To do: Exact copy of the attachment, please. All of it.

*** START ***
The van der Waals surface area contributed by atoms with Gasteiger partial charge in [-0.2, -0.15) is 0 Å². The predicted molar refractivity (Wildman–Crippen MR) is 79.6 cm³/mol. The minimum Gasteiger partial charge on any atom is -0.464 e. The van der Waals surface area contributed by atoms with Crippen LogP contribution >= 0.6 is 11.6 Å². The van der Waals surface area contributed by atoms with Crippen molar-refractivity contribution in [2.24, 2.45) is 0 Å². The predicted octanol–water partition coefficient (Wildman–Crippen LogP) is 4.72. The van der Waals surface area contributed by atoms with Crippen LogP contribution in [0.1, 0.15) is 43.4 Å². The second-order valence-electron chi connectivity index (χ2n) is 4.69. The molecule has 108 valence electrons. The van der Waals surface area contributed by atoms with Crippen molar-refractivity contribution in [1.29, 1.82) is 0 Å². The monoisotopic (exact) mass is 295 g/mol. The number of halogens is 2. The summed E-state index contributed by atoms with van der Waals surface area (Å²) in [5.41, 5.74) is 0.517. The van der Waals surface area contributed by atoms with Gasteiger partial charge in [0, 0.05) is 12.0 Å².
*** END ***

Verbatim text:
The van der Waals surface area contributed by atoms with Gasteiger partial charge in [-0.2, -0.15) is 0 Å². The predicted molar refractivity (Wildman–Crippen MR) is 79.6 cm³/mol. The minimum Gasteiger partial charge on any atom is -0.464 e. The van der Waals surface area contributed by atoms with Crippen LogP contribution >= 0.6 is 11.6 Å². The van der Waals surface area contributed by atoms with Crippen molar-refractivity contribution in [2.24, 2.45) is 0 Å². The predicted octanol–water partition coefficient (Wildman–Crippen LogP) is 4.72. The van der Waals surface area contributed by atoms with Crippen LogP contribution in [0.1, 0.15) is 43.4 Å². The second-order valence-electron chi connectivity index (χ2n) is 4.69. The molecule has 108 valence electrons. The van der Waals surface area contributed by atoms with Crippen molar-refractivity contribution in [1.29, 1.82) is 0 Å². The monoisotopic (exact) mass is 295 g/mol. The number of halogens is 2. The summed E-state index contributed by atoms with van der Waals surface area (Å²) in [5.41, 5.74) is 0.517. The van der Waals surface area contributed by atoms with Gasteiger partial charge in [0, 0.05) is 12.0 Å².